What changes can we expect to see at GGYC?

Marcus Young: The Club is going through a bit of a renaissance. The focus is really in bringing the physical plant up to a new standard – and it should be mentioned that these plans have been in place for some time, but we now have a more definite deadline to get the projects completed. The changes you'll see will be modest but designed to make our members feel at home in a place where they can really enjoy. You won't see a complete tear-down and re-build. We visited with Larry (Ellison) and others on the subject a few years ago and all agreed that they did not want to see any major physical changes with the club-house because he (Larry) and others involved liked it the way it was. In fact, one of the reasons Oracle came here was because of our casual and non-exclusive feel and so we need to keep that as we go forward.

How has the relationship with the Cup benefited GGYC membership?

Marcus Young: For those of us who have been involved with the Club for some time it's fun to see the changes in membership when the Cup comes into the club-house. It's a great honor to have it and the membership appreciates that. From a perspective of marketing to get new members, it's been great. A lot of people have joined this year because we won and they want to be part of this historic moment. We anticipate that over the next 2-3 years those membership numbers will continue to grow - I'd expect it to double from where we are today, and that would be just about perfect. Membership is our number one priority, so it's something we spend a lot of time working on, a lot of time massaging, so even though we have the Cup, we are not resting. We're always looking for members, good members - people who want to volunteer, put their time in and be part of the organization, give back in a positive way. Of course now we have this great tool we can use to attract people who may not otherwise join. We're still an accessible facility, we still welcome visitors into the clubhouse, which won't change going forward. It's part of who we are and how we've created what it is we have at the Club.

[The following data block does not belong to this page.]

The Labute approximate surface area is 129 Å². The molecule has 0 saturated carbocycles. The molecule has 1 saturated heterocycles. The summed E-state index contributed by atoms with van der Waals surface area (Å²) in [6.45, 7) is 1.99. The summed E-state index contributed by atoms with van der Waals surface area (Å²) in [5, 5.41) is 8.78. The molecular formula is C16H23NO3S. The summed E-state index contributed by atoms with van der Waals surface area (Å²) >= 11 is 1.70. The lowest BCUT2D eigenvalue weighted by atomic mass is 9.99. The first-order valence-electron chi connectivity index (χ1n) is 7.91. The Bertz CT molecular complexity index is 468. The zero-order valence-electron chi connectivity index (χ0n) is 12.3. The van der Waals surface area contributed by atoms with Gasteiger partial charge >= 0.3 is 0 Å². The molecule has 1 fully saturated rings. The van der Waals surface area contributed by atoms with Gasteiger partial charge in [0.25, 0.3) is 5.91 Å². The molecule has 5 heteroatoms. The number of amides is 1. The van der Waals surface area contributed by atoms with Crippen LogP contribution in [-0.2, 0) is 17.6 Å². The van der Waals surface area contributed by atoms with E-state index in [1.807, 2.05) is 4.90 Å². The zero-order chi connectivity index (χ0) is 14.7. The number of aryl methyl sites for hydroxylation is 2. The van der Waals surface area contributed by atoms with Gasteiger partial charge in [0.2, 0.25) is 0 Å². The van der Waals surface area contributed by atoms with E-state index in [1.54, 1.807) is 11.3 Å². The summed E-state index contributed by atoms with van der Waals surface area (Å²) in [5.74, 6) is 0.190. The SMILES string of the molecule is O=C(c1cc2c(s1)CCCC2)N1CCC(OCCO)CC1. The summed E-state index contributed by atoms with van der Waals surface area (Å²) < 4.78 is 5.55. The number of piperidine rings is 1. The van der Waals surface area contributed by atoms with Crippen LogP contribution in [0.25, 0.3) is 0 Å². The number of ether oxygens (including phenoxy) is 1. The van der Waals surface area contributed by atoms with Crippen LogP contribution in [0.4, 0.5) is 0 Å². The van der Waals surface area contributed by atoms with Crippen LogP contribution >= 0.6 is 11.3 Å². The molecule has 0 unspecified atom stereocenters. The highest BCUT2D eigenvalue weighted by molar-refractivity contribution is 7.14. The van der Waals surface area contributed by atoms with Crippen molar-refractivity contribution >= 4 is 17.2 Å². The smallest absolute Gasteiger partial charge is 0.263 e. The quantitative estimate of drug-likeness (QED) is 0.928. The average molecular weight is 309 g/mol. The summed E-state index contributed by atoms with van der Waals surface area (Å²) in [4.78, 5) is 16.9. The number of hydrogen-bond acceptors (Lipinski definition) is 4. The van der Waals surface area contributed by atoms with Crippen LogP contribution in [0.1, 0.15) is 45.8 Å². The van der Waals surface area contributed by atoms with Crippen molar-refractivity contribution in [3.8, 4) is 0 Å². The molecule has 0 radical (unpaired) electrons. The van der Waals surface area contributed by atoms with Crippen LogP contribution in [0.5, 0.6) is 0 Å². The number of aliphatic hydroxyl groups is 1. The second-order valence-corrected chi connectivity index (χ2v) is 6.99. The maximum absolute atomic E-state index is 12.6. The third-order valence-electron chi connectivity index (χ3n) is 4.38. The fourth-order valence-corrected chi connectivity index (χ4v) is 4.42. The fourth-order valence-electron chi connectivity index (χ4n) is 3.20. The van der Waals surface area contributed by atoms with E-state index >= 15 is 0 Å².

Any truth to the rumor that GGYC & St FYC would merge?

Both clubs have come in and out of that conversation for the better part of a decade and no one should be surprised. It's not that far-fetched. We exist within yards of each other and our facilities are complementary to each other. StFYC is a more traditional operation than ours, we're more casual, but regardless, we share the same real estate locale, and our vision is the same. The question always was and is today, how would our membership feel about merging and would it be in the best interests of each club to do it. Today, we look for ways to partner apart from merging that bring our organizations together in a way that's productive and proactive. In my tenure during the last four years, we have worked diligently with the StFYC to mend fences of our neighborly rivalry and work closer together. You have to give credit to both boards of directors and the flag officers from both organizations to allow that to happen and the result has been beneficial to both clubs. Today we share assets. When they have big races and need more room we facilitate that and vice versa. With the America's Cup here, and even with ACEA and ACRM, we're still looking at the St FYC as a partner in that endeavor as we will look for all of the Bay Area clubs to partner with us in the coming months and years. Are the clubs going to merge in the next 30 days? I really don't think so. But we will continue to work together over the next three years. If the clubs do merge at some point in the future, I can assure you it would be managed as a win-win for everyone. But the only thing we're working on today is a cooperative relationship.

What Cup-related activities will the Club host in the near term?

Marcus Young: There's a lot going on behind the scenes and we are currently putting together our calendar for the year which is both focused on Club activities and AC related activities – both private and public programming. I don't expect to see any details until February after the Board has had a chance to meet and the Entertainment Committee has had a chance to get its arms around everything, given a week ago we weren't really sure where we were going.

How long have you been involved in leadership roles at GGYC?

Marcus Young: I had a six year run in leadership - I was the vice commodore for two years and commodore for four years and was on the board for a couple of years before that. My title now is Staff Commodore and Liaison for the America's Cup Team. My role has shifted slightly, meaning that I don't go in and take a look at the budgets everyday for the Club; and I am not looking at the menu and making changes with our GM. I'm focused on our relationship with ORACLE Racing and our relationship with the City's America's Cup Organizing Committee and ACEA. I was happy to be commodore for both the victory in Valencia last year and to have me tenure as Commodore end with the announcement that San Francisco would be the host city for AC34. It’s a great feeling to go out on such a high note.